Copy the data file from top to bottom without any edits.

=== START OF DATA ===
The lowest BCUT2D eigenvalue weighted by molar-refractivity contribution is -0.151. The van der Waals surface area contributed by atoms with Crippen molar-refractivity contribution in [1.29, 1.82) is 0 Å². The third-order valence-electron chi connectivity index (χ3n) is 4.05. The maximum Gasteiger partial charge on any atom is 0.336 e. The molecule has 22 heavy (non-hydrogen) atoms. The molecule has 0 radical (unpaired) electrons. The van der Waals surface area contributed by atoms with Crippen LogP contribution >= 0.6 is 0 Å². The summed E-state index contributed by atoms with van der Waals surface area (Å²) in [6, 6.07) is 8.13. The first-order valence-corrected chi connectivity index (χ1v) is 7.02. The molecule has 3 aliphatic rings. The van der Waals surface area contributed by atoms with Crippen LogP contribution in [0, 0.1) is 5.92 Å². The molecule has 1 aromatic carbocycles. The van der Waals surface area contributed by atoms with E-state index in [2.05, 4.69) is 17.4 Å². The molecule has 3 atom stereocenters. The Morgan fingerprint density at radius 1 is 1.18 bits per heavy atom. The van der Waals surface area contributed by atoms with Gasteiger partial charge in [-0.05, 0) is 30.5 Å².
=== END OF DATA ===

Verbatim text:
The lowest BCUT2D eigenvalue weighted by molar-refractivity contribution is -0.151. The van der Waals surface area contributed by atoms with Crippen molar-refractivity contribution in [1.29, 1.82) is 0 Å². The third-order valence-electron chi connectivity index (χ3n) is 4.05. The maximum Gasteiger partial charge on any atom is 0.336 e. The molecule has 22 heavy (non-hydrogen) atoms. The molecule has 0 radical (unpaired) electrons. The van der Waals surface area contributed by atoms with Crippen LogP contribution >= 0.6 is 0 Å². The summed E-state index contributed by atoms with van der Waals surface area (Å²) in [6, 6.07) is 8.13. The first-order valence-corrected chi connectivity index (χ1v) is 7.02. The molecule has 3 aliphatic rings. The van der Waals surface area contributed by atoms with Crippen LogP contribution in [0, 0.1) is 5.92 Å². The molecule has 1 aromatic carbocycles. The van der Waals surface area contributed by atoms with E-state index in [2.05, 4.69) is 17.4 Å². The molecule has 3 atom stereocenters. The Morgan fingerprint density at radius 1 is 1.18 bits per heavy atom. The van der Waals surface area contributed by atoms with Gasteiger partial charge in [-0.05, 0) is 30.5 Å².